We conducted a PubMed search with the terms (((computer-based) AND (therapy)) AND (stroke)) AND (aphasia), retrieving a total of 25 articles (last search conducted on October 30, 2021). Of these, only five presented the results of randomized clinical trials [1519], and an additional completed clinical trial was found on the website [20] (Table 1). Clearly, we need to change our therapeutic approach in post-stroke aphasia and take advantage of existing technology.

Table 1 Summary of completed computer-based clinical trials on post-stroke aphasia

Factors underlying language recovery, such as visual cue integration, self-performance assessment, motor coordination, intonation, emotion, and motivation, are supported by the latest discoveries in neuroscience as separate components [2124]. We think that including dubbing in post-stroke aphasia rehabilitation provision can link technology with language factor integration. Dubbing actors need to articulate words within a given emotional context by paying attention to an audiovisual input. In a preliminary work, we developed a single-patient open trial with dubbing techniques in a 71-year-old woman with 15 months of chronic global aphasia after having undergone classical speech therapy (i.e., mirror repetition) with two different speech therapists. Prior to the dubbing therapy, the patient could only pronounce some Spanish filler words and some short words if actively shaped and helped. After participating in only two dubbing sessions, she spontaneously incorporated the dubbed words in the proper contexts and increased the time of sustained attention as compared with the time of attention paid in previous SLT sessions [25]. In that single-case study, we excluded potential natural recovery because the acquisition of the targeted words occurred 2 years after the stroke, when the linguistic impairment was already chronic, and the patient had not incorporated other words different from those trained for during the pilot. Therefore, the linguistic improvement appears to be attributed to the experimental intervention.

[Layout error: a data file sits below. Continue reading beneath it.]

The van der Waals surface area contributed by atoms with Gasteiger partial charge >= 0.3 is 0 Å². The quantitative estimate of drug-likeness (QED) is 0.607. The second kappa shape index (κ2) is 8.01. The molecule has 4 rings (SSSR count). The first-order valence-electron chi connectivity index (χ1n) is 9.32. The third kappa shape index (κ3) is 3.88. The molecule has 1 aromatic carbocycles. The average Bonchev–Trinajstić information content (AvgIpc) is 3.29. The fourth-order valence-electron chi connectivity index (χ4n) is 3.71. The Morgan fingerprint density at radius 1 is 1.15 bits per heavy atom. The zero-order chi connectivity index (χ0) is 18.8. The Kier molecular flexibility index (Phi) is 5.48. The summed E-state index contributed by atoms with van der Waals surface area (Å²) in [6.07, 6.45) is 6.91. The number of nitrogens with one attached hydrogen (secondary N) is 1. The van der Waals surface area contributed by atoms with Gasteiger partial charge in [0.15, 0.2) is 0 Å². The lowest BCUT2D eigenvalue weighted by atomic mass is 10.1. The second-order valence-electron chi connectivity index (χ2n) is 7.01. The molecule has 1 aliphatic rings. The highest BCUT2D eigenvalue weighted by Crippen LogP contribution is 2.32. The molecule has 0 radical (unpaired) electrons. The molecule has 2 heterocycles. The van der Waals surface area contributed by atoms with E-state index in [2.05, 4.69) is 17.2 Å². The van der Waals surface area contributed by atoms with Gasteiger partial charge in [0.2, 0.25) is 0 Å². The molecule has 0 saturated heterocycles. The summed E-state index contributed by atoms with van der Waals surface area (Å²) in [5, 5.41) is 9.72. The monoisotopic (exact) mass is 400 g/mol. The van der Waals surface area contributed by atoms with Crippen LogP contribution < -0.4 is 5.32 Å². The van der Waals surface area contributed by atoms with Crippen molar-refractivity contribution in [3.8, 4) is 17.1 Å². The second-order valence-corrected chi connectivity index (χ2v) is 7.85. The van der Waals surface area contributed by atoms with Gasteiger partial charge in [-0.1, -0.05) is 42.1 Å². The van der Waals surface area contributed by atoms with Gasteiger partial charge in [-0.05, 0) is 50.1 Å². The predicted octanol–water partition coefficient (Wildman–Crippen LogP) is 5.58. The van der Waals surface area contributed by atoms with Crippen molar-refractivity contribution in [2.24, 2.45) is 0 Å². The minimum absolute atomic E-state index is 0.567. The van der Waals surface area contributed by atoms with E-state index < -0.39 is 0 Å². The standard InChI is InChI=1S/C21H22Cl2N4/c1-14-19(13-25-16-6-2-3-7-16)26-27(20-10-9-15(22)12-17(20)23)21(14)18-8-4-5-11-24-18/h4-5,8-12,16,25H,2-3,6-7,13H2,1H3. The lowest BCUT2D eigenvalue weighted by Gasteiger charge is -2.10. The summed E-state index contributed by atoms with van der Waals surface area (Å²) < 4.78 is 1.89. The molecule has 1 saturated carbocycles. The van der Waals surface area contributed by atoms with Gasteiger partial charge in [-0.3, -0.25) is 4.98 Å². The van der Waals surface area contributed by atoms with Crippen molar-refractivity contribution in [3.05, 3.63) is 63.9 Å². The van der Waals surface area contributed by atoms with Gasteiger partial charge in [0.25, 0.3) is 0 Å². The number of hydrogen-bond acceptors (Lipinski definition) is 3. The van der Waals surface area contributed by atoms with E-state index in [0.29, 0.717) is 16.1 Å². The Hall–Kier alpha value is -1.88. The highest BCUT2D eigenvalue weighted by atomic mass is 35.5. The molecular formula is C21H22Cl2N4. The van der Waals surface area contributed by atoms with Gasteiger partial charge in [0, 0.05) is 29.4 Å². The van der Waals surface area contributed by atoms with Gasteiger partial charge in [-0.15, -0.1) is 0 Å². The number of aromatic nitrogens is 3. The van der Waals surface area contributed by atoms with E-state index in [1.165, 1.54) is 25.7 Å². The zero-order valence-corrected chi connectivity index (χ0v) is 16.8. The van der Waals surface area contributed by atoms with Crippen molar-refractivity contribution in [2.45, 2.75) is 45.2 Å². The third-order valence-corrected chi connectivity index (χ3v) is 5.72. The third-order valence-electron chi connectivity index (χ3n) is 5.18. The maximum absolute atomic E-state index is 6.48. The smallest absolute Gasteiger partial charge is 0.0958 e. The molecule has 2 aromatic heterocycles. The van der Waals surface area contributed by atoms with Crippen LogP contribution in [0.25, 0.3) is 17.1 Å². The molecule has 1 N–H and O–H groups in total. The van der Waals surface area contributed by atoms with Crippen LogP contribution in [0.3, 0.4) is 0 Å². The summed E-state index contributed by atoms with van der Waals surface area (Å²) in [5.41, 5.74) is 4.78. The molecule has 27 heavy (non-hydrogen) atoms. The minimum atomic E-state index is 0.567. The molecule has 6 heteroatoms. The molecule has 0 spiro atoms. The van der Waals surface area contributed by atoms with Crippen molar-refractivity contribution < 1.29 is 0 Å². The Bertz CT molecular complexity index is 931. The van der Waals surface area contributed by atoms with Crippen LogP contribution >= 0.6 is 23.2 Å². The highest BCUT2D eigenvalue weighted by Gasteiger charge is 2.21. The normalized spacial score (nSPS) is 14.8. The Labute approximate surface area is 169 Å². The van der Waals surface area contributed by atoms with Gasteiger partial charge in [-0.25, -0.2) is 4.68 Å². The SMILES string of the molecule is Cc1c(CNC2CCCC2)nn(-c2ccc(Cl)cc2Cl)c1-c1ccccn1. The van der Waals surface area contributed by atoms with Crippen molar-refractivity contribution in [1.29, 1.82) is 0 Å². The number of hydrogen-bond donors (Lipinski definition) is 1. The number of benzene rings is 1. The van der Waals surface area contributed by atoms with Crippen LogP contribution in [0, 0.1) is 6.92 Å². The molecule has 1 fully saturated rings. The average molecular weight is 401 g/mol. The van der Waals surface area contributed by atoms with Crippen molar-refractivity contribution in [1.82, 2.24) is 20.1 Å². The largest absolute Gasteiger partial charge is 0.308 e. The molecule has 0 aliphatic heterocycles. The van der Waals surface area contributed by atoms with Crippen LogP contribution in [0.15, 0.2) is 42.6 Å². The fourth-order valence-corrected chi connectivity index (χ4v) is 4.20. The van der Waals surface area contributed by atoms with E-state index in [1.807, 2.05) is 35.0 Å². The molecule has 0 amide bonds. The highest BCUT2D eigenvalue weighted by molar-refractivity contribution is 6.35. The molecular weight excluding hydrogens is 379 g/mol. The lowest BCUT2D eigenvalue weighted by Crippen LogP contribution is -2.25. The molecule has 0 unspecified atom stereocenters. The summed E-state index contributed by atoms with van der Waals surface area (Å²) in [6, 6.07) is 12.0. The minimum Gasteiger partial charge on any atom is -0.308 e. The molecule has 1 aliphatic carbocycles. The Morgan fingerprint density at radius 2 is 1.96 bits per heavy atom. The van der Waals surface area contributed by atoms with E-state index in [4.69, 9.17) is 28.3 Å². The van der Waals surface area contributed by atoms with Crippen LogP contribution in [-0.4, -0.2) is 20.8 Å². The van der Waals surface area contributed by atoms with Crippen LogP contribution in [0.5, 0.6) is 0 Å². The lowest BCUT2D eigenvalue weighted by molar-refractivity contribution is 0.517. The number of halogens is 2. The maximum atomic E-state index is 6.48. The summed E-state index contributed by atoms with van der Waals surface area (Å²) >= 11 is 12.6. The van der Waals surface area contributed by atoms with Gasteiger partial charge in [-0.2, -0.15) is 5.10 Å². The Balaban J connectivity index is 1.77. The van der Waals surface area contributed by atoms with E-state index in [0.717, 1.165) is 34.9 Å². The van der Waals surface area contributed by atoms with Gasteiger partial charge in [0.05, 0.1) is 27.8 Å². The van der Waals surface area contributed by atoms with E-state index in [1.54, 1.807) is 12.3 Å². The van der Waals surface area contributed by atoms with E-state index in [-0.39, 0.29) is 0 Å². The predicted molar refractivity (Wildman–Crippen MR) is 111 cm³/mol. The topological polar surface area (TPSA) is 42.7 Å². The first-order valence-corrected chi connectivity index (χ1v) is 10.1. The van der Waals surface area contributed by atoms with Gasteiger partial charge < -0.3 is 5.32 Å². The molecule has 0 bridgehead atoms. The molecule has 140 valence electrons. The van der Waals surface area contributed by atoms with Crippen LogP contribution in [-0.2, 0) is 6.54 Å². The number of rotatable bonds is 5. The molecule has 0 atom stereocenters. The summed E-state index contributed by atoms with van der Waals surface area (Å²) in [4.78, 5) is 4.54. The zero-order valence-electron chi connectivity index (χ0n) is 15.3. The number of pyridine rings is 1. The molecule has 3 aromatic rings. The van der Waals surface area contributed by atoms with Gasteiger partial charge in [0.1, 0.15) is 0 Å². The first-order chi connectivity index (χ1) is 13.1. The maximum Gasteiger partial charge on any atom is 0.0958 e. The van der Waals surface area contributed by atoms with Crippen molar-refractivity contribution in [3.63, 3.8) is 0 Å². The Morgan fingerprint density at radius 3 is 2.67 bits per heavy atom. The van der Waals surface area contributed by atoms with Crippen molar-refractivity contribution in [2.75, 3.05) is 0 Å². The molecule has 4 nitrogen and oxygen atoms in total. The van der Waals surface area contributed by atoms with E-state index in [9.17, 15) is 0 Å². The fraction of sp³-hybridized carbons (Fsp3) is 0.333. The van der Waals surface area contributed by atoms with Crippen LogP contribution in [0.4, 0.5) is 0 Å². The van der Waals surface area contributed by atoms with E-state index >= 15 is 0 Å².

Finally, trials on post-stroke aphasia can benefit from collaboration between patients, clinicians, researchers, and the use of standardized outcome measures [7]. Our research project counts on the collaboration of post-stroke aphasic patients, who are actively consulted to choose the most useful training material, and we use the standardized tests to assess our results.